The first in a multi-sectioned post about how Borderline Personality Disorder (BPD) affects my life.
Please…do not use these admissions against me. Instead, use them to help yourself or someone you know.
“People with BPD often have highly unstable patterns of social relationships. While they can develop intense attachments, their attitudes toward family, friends, and loved ones may suddenly shift from idealization (great admiration and love) to devaluation (intense anger and dislike). Even with family members, individuals with BPD are highly sensitive to rejection, reacting with anger and distress to such mild separations as a vacation, a business trip, or a sudden change of plans.
Distortions in thinking and sense of self can lead to frequent changes in long-term goals, career plans, jobs, friendships, gender identity, and values. Sometimes people with BPD view themselves as fundamentally bad, or unworthy. They may feel unfairly misunderstood or mistreated, bored, empty, and have little idea who they are. Such symptoms are most acute when people with BPD feel isolated and lacking in social support, and may result in frantic efforts to avoid being alone by acting out; i.e. impulsive behavior or suicide attempts.”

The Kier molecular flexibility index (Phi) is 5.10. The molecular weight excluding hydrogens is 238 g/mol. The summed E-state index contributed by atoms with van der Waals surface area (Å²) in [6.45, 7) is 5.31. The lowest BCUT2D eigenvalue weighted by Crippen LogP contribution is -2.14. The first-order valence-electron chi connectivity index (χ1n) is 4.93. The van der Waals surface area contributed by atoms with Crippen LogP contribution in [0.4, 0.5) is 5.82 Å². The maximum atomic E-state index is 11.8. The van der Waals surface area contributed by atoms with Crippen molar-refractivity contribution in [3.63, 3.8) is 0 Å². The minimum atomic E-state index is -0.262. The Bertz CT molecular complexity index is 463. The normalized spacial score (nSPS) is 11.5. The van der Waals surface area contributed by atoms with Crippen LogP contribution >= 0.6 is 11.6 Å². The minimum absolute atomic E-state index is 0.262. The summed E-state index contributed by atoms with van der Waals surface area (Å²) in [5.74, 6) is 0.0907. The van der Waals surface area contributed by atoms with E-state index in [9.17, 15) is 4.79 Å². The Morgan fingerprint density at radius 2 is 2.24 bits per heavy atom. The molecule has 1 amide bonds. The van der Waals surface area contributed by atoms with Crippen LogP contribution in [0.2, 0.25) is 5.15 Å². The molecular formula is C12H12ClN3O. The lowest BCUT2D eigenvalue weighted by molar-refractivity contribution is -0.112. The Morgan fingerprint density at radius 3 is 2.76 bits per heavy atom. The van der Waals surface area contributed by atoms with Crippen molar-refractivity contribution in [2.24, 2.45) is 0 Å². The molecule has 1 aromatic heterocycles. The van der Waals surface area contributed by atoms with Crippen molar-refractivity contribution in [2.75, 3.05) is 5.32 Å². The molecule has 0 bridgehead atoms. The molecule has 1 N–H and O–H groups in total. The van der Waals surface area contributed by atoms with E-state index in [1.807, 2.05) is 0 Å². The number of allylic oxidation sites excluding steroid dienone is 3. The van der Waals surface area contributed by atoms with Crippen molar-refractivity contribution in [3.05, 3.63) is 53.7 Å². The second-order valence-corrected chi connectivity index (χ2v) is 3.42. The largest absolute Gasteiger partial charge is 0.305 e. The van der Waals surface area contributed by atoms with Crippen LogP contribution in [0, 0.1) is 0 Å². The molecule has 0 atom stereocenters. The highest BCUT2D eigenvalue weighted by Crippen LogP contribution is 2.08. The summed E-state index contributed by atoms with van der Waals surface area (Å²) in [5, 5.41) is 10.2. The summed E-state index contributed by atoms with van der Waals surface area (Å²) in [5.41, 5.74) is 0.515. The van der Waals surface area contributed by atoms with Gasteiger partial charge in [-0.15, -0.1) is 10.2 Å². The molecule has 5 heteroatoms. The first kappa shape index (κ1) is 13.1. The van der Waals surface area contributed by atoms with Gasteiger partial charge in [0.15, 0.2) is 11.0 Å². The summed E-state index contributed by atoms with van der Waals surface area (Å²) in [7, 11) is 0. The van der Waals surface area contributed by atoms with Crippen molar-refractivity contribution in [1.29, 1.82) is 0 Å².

–Understanding BPD, National Education Alliance for Borderline Personality Disorder, http://www.borderlinepersonalitydisorder.com
The numbered, italicized headings below are the criteria in the Diagnostic and Statistical Manual of Mental Disorders, Fourth Edition (DSM-IV), used to diagnosis Borderline Personality Disorder. The unitalicized writing is my elaboration on how each BPD criterion affects me.
1. Frantic efforts to avoid real or imagined abandonment.
–It took me a long time to realize that this was applicable in my life because I never worried that my husband was going to physically leave me or that my parents were going to stop visiting me. However, through a lot of self-reflection and a few needed kicks in the head (symbolic kicks, of course), I realized that the concept of abandonment goes much deeper than physical abandonment. A lack of support (real or imagined), not having an opinion agreed with, not being considered by others (real or imagined), etc. can all be interpreted by the Borderline mind as abandonment. This interpretation is, in my opinion, a hallmark of my Borderline black & white thinking…”You are either with me or against me.” And to be against me is to make me feel abandoned.